Life Sciences

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Health - Life Sciences - 13.12.2018
Faecal transplants, 'robotic guts' and the fight against deadly gut bugs
Faecal transplants, ’robotic guts’ and the fight against deadly gut bugs
A simple compound found in our gut could help to stop dangerous bacteria behind severe, and sometimes fatal, hospital infections. Dr Ben Mullish understands more than most about the seriousness of gut bugs. Although many people will appear to have no more than an upset stomach for a couple of days, infections of the gut and intestines can prove deadly to vulnerable patients, such as the elderly or those undergoing cancer therapy.

Health - Life Sciences - 10.12.2018
New genetic study could lead to better treatment of severe asthma
The largest-ever genetic study of people with moderate-to-severe asthma has revealed new insights into the underlying causes of the disease which could help improve its diagnosis and treatment. Between 10-15% of individuals with asthma have the severe type of the condition which does not respond to conventional treatment.

Life Sciences - Health - 10.12.2018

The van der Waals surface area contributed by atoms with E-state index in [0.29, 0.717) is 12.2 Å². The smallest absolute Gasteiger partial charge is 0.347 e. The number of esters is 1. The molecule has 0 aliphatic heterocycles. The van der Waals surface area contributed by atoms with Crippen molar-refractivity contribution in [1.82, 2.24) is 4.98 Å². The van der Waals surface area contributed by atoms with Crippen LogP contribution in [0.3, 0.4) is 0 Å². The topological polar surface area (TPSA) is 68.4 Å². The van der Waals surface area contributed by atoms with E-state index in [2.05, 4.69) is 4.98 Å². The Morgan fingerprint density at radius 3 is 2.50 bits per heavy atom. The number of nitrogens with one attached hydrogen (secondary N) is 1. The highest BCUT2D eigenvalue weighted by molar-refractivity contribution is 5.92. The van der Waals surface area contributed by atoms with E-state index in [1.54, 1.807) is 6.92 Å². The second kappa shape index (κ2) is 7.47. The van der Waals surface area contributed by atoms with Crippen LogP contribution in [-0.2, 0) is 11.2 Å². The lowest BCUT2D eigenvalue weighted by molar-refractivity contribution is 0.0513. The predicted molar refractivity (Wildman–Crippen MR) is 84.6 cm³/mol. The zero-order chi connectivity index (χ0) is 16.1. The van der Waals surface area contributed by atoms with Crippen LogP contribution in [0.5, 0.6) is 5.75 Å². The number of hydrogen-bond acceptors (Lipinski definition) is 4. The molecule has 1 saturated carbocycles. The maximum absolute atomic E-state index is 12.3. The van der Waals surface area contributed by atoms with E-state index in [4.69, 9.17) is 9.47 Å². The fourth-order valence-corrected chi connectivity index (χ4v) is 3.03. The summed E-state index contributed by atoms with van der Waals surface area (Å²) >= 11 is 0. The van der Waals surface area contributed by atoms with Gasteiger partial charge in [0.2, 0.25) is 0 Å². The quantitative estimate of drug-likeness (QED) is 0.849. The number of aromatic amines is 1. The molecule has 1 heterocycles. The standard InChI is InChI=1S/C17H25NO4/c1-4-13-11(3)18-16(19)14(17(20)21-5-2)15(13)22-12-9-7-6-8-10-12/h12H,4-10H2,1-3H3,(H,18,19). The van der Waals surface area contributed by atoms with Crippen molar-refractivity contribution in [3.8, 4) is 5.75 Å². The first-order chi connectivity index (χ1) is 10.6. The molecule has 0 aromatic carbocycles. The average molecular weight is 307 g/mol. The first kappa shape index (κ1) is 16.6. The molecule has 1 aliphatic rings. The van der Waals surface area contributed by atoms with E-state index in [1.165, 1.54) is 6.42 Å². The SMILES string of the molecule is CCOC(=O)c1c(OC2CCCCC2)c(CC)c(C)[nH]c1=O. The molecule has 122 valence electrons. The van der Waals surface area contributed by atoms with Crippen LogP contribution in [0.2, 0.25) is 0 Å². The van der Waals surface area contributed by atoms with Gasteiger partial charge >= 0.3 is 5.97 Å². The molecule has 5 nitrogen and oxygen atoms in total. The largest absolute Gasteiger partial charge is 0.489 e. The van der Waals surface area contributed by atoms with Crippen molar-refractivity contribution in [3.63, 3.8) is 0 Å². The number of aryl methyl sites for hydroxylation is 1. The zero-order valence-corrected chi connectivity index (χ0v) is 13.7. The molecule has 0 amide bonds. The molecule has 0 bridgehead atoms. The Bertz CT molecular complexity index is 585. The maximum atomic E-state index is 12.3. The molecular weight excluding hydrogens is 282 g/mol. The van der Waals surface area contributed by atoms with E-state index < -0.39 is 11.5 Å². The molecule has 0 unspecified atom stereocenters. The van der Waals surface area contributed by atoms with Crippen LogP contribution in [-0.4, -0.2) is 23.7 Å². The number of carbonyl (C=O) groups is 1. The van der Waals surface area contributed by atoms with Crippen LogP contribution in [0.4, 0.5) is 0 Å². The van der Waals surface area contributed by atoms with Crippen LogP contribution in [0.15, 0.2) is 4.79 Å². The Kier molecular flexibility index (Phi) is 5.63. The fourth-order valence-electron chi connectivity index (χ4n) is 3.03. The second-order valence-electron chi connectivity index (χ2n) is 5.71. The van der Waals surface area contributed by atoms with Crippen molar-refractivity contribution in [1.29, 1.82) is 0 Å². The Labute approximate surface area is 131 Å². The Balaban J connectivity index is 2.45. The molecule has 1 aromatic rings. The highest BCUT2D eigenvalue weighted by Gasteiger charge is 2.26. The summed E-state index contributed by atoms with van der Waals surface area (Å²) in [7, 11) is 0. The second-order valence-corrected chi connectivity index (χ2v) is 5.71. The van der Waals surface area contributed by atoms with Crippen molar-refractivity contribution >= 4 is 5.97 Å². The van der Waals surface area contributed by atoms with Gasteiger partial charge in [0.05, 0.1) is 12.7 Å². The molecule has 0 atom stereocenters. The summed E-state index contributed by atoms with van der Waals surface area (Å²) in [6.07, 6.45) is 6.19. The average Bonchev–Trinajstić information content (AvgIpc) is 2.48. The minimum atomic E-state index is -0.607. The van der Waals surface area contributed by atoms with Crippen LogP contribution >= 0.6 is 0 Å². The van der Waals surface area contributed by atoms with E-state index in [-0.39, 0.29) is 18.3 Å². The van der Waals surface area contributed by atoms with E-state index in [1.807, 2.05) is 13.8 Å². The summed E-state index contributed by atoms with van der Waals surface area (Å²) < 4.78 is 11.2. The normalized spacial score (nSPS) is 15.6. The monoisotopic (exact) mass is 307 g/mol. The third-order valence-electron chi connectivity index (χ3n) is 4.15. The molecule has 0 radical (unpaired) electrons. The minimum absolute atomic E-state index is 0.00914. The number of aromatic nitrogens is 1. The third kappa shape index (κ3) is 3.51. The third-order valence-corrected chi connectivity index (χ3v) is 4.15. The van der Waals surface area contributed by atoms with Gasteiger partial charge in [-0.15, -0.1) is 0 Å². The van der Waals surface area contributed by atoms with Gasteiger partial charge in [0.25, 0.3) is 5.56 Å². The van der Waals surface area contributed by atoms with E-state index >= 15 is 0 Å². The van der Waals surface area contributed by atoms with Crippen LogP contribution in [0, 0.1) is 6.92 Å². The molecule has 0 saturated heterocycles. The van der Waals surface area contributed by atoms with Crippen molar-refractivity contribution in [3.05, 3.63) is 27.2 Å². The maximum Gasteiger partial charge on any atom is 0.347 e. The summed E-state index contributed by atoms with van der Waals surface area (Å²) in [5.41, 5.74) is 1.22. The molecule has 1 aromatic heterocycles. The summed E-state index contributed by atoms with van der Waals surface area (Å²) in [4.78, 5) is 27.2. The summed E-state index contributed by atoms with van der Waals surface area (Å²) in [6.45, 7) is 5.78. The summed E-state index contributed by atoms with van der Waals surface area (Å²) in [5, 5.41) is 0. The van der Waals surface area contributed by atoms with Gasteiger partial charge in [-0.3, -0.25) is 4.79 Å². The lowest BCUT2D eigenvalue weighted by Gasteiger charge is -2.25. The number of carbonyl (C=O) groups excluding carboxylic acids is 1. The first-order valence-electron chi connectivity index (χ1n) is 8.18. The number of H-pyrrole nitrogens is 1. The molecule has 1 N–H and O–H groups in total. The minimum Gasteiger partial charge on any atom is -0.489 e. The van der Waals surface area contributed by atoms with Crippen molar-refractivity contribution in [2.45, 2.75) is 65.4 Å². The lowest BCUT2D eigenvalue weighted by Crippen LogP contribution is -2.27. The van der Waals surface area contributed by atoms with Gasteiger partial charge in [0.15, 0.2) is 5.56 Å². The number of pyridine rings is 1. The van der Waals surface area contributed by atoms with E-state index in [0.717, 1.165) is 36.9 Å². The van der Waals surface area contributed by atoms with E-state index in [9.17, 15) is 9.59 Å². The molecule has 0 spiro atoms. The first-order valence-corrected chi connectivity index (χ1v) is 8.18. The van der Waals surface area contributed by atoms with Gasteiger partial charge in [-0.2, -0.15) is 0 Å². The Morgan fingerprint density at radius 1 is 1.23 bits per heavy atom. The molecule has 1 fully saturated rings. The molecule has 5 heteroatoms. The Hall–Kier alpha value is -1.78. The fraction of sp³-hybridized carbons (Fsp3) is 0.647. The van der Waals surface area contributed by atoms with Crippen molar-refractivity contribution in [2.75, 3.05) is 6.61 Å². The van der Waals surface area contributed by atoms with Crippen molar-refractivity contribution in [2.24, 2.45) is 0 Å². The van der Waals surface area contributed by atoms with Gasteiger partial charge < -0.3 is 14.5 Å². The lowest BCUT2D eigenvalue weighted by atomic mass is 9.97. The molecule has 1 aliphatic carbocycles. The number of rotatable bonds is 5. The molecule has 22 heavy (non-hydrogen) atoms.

Dialysis patients at risk of progressive brain injury
Kidney dialysis can cause short-term ‘cerebral stunning' and may be associated with progressive brain injury in those who receive the treatment for many years. For many patients with kidney failure awaiting a kidney transplant or those not suitable for a transplant, dialysis is a life-saving treatment.

Health - Life Sciences - 07.12.2018
Bacterial 'sleeper cells' evade antibiotics and weaken defence against infection
Bacterial ’sleeper cells’ evade antibiotics and weaken defence against infection
New research, from scientists at Imperial College London, unravels how so-called bacterial persister cells manipulate our immune cells. The work potentially opens new avenues to finding ways of clearing these bacterial cells from the body, and stopping recurrence of the bacterial infection. The latest findings may help explain why some people suffer from repeated bouts of an illness, despite taking antibiotics.

Environment - Life Sciences - 06.12.2018
Under the Trafalgar Square Christmas tree
Under the Trafalgar Square Christmas tree
Tonight the crowds will gather in Trafalgar Square to see the lights on the world's most famous Christmas tree switched on. But it's the bits we can't see that make the Norway Spruce ( Picea abies ) so magnificent. CT scanning - X-Ray Computed Tomography (X-Ray CT) - is an imaging technique originally developed by Sir Godfrey Hounsfield for medical application.